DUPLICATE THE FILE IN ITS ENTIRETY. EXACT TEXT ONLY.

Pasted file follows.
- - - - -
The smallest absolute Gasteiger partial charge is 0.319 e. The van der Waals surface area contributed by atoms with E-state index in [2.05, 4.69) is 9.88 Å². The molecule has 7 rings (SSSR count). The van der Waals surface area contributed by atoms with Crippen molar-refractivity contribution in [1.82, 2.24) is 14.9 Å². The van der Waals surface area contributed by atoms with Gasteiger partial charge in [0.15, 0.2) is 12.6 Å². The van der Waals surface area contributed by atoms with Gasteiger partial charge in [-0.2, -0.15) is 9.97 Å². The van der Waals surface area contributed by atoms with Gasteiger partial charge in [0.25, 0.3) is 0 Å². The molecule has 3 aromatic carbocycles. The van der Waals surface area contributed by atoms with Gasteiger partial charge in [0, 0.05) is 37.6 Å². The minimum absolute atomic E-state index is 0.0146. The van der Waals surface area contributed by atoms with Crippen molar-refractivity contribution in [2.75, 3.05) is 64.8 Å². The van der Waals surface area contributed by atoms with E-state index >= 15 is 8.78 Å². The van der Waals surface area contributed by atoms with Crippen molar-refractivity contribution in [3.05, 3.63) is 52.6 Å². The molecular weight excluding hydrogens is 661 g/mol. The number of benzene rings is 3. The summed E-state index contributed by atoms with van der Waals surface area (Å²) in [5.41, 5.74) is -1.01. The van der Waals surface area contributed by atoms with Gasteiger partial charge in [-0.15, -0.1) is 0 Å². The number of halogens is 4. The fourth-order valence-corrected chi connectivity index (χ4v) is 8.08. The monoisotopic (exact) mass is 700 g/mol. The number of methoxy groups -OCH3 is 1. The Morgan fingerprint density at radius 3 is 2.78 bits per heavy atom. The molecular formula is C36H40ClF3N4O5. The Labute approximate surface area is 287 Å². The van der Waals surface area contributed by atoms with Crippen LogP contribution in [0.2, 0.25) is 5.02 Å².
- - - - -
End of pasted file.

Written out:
The smallest absolute Gasteiger partial charge is 0.319 e. The van der Waals surface area contributed by atoms with E-state index in [2.05, 4.69) is 9.88 Å². The molecule has 7 rings (SSSR count). The van der Waals surface area contributed by atoms with Crippen molar-refractivity contribution in [1.82, 2.24) is 14.9 Å². The van der Waals surface area contributed by atoms with Gasteiger partial charge in [0.15, 0.2) is 12.6 Å². The van der Waals surface area contributed by atoms with Gasteiger partial charge in [-0.2, -0.15) is 9.97 Å². The van der Waals surface area contributed by atoms with Gasteiger partial charge in [0.25, 0.3) is 0 Å². The molecule has 3 aromatic carbocycles. The van der Waals surface area contributed by atoms with Gasteiger partial charge in [0, 0.05) is 37.6 Å². The minimum absolute atomic E-state index is 0.0146. The van der Waals surface area contributed by atoms with Crippen molar-refractivity contribution in [2.75, 3.05) is 64.8 Å². The van der Waals surface area contributed by atoms with E-state index >= 15 is 8.78 Å². The van der Waals surface area contributed by atoms with Crippen molar-refractivity contribution in [3.05, 3.63) is 52.6 Å². The molecular weight excluding hydrogens is 661 g/mol. The number of benzene rings is 3. The summed E-state index contributed by atoms with van der Waals surface area (Å²) in [5.41, 5.74) is -1.01. The van der Waals surface area contributed by atoms with Gasteiger partial charge in [-0.15, -0.1) is 0 Å². The number of halogens is 4. The fourth-order valence-corrected chi connectivity index (χ4v) is 8.08. The monoisotopic (exact) mass is 700 g/mol. The number of methoxy groups -OCH3 is 1. The Morgan fingerprint density at radius 3 is 2.78 bits per heavy atom. The molecular formula is C36H40ClF3N4O5. The Labute approximate surface area is 287 Å². The van der Waals surface area contributed by atoms with Crippen LogP contribution in [0.2, 0.25) is 5.02 Å².